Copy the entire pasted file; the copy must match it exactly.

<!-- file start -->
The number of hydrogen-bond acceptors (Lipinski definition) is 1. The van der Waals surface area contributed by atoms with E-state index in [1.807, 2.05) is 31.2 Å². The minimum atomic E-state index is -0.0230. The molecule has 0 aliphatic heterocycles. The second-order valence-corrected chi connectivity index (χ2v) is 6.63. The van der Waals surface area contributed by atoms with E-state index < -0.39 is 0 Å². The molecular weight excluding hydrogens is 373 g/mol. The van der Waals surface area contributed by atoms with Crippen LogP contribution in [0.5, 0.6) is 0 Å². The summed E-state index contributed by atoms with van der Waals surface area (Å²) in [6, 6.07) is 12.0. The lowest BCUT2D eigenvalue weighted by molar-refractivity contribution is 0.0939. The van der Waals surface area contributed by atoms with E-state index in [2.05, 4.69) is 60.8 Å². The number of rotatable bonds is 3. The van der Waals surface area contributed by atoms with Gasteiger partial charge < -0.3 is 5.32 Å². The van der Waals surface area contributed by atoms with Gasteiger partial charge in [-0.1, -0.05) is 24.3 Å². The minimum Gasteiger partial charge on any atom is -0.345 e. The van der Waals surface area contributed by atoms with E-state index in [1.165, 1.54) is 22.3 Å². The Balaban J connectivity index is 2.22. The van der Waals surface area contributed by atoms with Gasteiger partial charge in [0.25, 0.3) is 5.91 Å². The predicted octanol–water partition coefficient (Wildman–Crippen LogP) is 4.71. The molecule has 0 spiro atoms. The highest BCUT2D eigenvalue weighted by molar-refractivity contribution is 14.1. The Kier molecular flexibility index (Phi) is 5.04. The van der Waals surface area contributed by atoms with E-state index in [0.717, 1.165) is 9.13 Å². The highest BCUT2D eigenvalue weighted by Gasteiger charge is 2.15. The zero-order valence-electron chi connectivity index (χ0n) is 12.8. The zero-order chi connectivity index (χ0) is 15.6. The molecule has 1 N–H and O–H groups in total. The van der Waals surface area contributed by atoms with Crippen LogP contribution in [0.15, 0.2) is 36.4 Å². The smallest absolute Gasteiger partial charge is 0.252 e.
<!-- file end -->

The number of hydrogen-bond acceptors (Lipinski definition) is 1. The van der Waals surface area contributed by atoms with E-state index in [1.807, 2.05) is 31.2 Å². The minimum atomic E-state index is -0.0230. The molecule has 0 aliphatic heterocycles. The second-order valence-corrected chi connectivity index (χ2v) is 6.63. The van der Waals surface area contributed by atoms with E-state index < -0.39 is 0 Å². The molecular weight excluding hydrogens is 373 g/mol. The van der Waals surface area contributed by atoms with Crippen LogP contribution in [0.5, 0.6) is 0 Å². The summed E-state index contributed by atoms with van der Waals surface area (Å²) in [6, 6.07) is 12.0. The lowest BCUT2D eigenvalue weighted by molar-refractivity contribution is 0.0939. The van der Waals surface area contributed by atoms with E-state index in [2.05, 4.69) is 60.8 Å². The number of rotatable bonds is 3. The van der Waals surface area contributed by atoms with Gasteiger partial charge < -0.3 is 5.32 Å². The van der Waals surface area contributed by atoms with Gasteiger partial charge in [-0.1, -0.05) is 24.3 Å². The minimum Gasteiger partial charge on any atom is -0.345 e. The van der Waals surface area contributed by atoms with E-state index in [1.165, 1.54) is 22.3 Å². The Balaban J connectivity index is 2.22. The van der Waals surface area contributed by atoms with Gasteiger partial charge in [0.25, 0.3) is 5.91 Å². The predicted octanol–water partition coefficient (Wildman–Crippen LogP) is 4.71. The molecule has 0 spiro atoms. The highest BCUT2D eigenvalue weighted by molar-refractivity contribution is 14.1. The Kier molecular flexibility index (Phi) is 5.04. The van der Waals surface area contributed by atoms with E-state index in [0.717, 1.165) is 9.13 Å². The highest BCUT2D eigenvalue weighted by Gasteiger charge is 2.15. The zero-order valence-electron chi connectivity index (χ0n) is 12.8. The zero-order chi connectivity index (χ0) is 15.6. The molecule has 1 N–H and O–H groups in total. The van der Waals surface area contributed by atoms with Crippen LogP contribution in [0.15, 0.2) is 36.4 Å². The smallest absolute Gasteiger partial charge is 0.252 e.